4 Rules For Managing Millenials In IT

Some IT leaders consider young IT workers to be high maintenance. Are they really fussy, or are you not paying attention to what makes them tick?

Cindy Waxer, Contributor

March 19, 2012

3 Min Read

Managing Millennials shouldn't feel as if you're juggling Faberge eggs. Sure, Millennials are known for requiring constant feedback, strong leadership, and plentiful praise from their IT managers. Voracious users of emerging technologies, they also expect employers to provide flexible hours and a long leash for telework arrangements.

In fact, a national study conducted by the Pew Research Center reveals that when respondents were asked if they sleep with their cellphones nearby, 83% percent of Millennials said they did, far more than their parents or grandparents.

But satisfying the workplace demands of today's 18- to 29-year-old IT professionals doesn't have to be burdensome. Just ask Ira S. Wolfe, president of Success Performance Solutions, and author of Geeks, Geezers, and Googlization: How to Manage the Convergence of the Wired, the Tired, and Technology. Wolfe offers these workplace rules for keeping your Millennial team members happy without having to bend over backwards.

[ Maybe it's not your staff--maybe it's you. See Are You A Bad IT Manager? ]

1. Grant instant access: Most Millennials want to feel as if they're contributing to an organization. The problem is many companies adhere to a lengthy onboarding process that can involve weeks of orientation and training. That's a mistake, according to Wolfe. "Millennials want to be involved in the organization right away," he warns. "Unfortunately, many times they're told they need to put in the necessary time before they can be a part of a company's culture. But the reality is most Millennials are on a mission--they're coming in and they want to start a career right away."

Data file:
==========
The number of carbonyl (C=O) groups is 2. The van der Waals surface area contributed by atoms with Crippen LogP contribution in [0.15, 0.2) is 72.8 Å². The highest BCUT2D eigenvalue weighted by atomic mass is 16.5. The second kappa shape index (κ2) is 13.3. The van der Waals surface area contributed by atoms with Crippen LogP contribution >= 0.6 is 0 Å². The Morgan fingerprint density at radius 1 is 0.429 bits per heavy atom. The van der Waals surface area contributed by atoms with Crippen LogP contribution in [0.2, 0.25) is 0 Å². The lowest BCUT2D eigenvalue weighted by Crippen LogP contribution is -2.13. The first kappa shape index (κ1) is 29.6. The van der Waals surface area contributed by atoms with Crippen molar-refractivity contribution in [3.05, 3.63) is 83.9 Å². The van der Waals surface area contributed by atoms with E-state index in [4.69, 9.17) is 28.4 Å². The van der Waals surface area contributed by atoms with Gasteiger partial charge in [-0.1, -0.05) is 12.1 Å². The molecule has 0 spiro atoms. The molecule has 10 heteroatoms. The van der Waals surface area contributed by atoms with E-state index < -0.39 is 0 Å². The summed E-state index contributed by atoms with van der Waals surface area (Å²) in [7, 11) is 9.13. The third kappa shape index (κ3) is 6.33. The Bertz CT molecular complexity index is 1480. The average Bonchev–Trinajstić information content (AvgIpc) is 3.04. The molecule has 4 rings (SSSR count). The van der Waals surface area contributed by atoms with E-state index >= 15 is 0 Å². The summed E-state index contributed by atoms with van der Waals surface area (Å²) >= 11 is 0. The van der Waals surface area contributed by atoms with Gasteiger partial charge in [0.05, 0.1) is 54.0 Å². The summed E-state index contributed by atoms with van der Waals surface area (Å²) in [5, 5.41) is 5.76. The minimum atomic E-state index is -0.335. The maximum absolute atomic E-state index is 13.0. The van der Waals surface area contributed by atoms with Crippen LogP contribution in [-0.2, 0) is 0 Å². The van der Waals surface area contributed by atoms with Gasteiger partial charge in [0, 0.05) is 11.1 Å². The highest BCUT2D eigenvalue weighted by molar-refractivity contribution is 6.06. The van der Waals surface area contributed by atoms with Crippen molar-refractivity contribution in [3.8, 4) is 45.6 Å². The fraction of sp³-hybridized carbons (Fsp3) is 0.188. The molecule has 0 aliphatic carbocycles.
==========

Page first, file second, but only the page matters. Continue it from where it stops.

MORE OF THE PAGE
2. Lavish praise: Back in the day, you knew you were doing a good job if you still had one. But today's Millennials crave constant feedback and managerial input. "That's something many managers hate, especially IT managers," said Wolfe. "An older IT manager will tell you if you're doing something wrong. However, Millennials expect instant feedback. You don't have to overwhelm them but if they text you, you need to text them back. You need to be responsive and you need to give them feedback that they're doing a good job on a regular basis.''

3. Bestow freedom: Despite being slightly "high maintenance," Wolfe said Millennials' salary expectations are typically realistic and rarely fall out of whack with current job market trends. Instead, he said today's ''work-life balance generation'' prefer bonus packages with collaborative work arrangements, remote access to mobile networks, and the freedom to work outside the hours of 9-to-5. "Millennials' aspirations are different," said Wolfe. "They're much more aligned with work-life balance and working with other people."

4. Give back: All-expense paid training courses and Christmas bonuses can entice Millennials to stay on board. But nothing compares to offering today's 20-somethings the opportunity to give back to the community and engage in philanthropic endeavors. "Across the board, Millennials are more interested in the world--peace, community, helping people," said Wolfe. "There's a very high volunteerism rate and spirit of cooperation and collaboration."

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About the Author(s)

Cindy Waxer


Cindy Waxer is a Toronto-based freelance writer and content strategist who covers small business, technology, finance, and careers for publications including Technology Review, The Economist, TIME, Fortune Small Business, and CNNMoney.com.

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